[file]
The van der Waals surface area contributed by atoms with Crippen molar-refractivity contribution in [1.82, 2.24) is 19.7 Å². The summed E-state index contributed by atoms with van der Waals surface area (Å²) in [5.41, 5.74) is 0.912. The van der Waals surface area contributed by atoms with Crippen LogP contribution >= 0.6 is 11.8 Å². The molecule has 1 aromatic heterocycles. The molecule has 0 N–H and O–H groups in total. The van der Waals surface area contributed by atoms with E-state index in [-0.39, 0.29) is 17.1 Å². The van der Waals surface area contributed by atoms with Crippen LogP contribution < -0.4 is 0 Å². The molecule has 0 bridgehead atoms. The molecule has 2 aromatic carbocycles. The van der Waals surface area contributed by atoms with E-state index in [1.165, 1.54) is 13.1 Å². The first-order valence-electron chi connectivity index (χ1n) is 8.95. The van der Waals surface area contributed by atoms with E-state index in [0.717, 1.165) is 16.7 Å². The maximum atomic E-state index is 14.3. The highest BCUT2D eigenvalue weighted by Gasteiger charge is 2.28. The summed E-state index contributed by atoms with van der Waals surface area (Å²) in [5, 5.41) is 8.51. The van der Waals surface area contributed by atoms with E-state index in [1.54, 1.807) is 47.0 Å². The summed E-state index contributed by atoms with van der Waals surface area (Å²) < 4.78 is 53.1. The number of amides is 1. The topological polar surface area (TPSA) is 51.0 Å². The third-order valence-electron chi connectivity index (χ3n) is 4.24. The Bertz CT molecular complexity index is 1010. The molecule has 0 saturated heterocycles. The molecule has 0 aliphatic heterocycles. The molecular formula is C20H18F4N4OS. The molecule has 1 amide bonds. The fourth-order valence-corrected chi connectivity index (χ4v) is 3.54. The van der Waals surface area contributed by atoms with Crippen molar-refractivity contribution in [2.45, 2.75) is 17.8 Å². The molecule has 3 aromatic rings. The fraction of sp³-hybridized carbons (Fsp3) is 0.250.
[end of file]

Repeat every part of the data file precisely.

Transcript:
The van der Waals surface area contributed by atoms with Crippen molar-refractivity contribution in [1.82, 2.24) is 19.7 Å². The summed E-state index contributed by atoms with van der Waals surface area (Å²) in [5.41, 5.74) is 0.912. The van der Waals surface area contributed by atoms with Crippen LogP contribution >= 0.6 is 11.8 Å². The molecule has 1 aromatic heterocycles. The molecule has 0 N–H and O–H groups in total. The van der Waals surface area contributed by atoms with E-state index in [-0.39, 0.29) is 17.1 Å². The van der Waals surface area contributed by atoms with Crippen LogP contribution < -0.4 is 0 Å². The molecule has 0 bridgehead atoms. The molecule has 2 aromatic carbocycles. The van der Waals surface area contributed by atoms with E-state index in [1.165, 1.54) is 13.1 Å². The first-order valence-electron chi connectivity index (χ1n) is 8.95. The van der Waals surface area contributed by atoms with E-state index in [0.717, 1.165) is 16.7 Å². The maximum atomic E-state index is 14.3. The highest BCUT2D eigenvalue weighted by Gasteiger charge is 2.28. The summed E-state index contributed by atoms with van der Waals surface area (Å²) in [5, 5.41) is 8.51. The van der Waals surface area contributed by atoms with E-state index in [1.54, 1.807) is 47.0 Å². The summed E-state index contributed by atoms with van der Waals surface area (Å²) < 4.78 is 53.1. The number of amides is 1. The topological polar surface area (TPSA) is 51.0 Å². The third-order valence-electron chi connectivity index (χ3n) is 4.24. The Bertz CT molecular complexity index is 1010. The molecule has 0 saturated heterocycles. The molecule has 0 aliphatic heterocycles. The molecular formula is C20H18F4N4OS. The molecule has 1 amide bonds. The fourth-order valence-corrected chi connectivity index (χ4v) is 3.54. The van der Waals surface area contributed by atoms with Crippen molar-refractivity contribution in [2.45, 2.75) is 17.8 Å². The molecule has 3 aromatic rings. The fraction of sp³-hybridized carbons (Fsp3) is 0.250.